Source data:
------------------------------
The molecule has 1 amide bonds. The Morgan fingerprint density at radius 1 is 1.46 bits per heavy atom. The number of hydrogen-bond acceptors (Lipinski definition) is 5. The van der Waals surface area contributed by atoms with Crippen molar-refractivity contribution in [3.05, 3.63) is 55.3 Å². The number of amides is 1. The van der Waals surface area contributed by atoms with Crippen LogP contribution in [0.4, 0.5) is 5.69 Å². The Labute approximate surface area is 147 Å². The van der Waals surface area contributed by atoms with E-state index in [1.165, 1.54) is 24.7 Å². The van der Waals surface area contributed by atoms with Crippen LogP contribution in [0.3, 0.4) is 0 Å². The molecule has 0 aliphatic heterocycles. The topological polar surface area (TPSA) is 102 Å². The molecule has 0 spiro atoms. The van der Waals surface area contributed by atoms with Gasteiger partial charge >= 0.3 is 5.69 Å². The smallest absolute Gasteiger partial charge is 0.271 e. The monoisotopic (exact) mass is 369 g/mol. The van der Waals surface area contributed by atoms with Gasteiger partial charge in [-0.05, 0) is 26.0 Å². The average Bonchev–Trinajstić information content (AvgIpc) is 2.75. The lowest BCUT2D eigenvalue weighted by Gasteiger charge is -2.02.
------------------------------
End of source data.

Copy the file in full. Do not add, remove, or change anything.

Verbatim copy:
The molecule has 1 amide bonds. The Morgan fingerprint density at radius 1 is 1.46 bits per heavy atom. The number of hydrogen-bond acceptors (Lipinski definition) is 5. The van der Waals surface area contributed by atoms with Crippen molar-refractivity contribution in [3.05, 3.63) is 55.3 Å². The number of amides is 1. The van der Waals surface area contributed by atoms with Crippen LogP contribution in [0.4, 0.5) is 5.69 Å². The Labute approximate surface area is 147 Å². The van der Waals surface area contributed by atoms with E-state index in [1.165, 1.54) is 24.7 Å². The van der Waals surface area contributed by atoms with Crippen LogP contribution in [0.3, 0.4) is 0 Å². The molecule has 0 aliphatic heterocycles. The topological polar surface area (TPSA) is 102 Å². The molecule has 0 spiro atoms. The van der Waals surface area contributed by atoms with Gasteiger partial charge >= 0.3 is 5.69 Å². The smallest absolute Gasteiger partial charge is 0.271 e. The monoisotopic (exact) mass is 369 g/mol. The van der Waals surface area contributed by atoms with Gasteiger partial charge in [-0.05, 0) is 26.0 Å². The average Bonchev–Trinajstić information content (AvgIpc) is 2.75. The lowest BCUT2D eigenvalue weighted by Gasteiger charge is -2.02.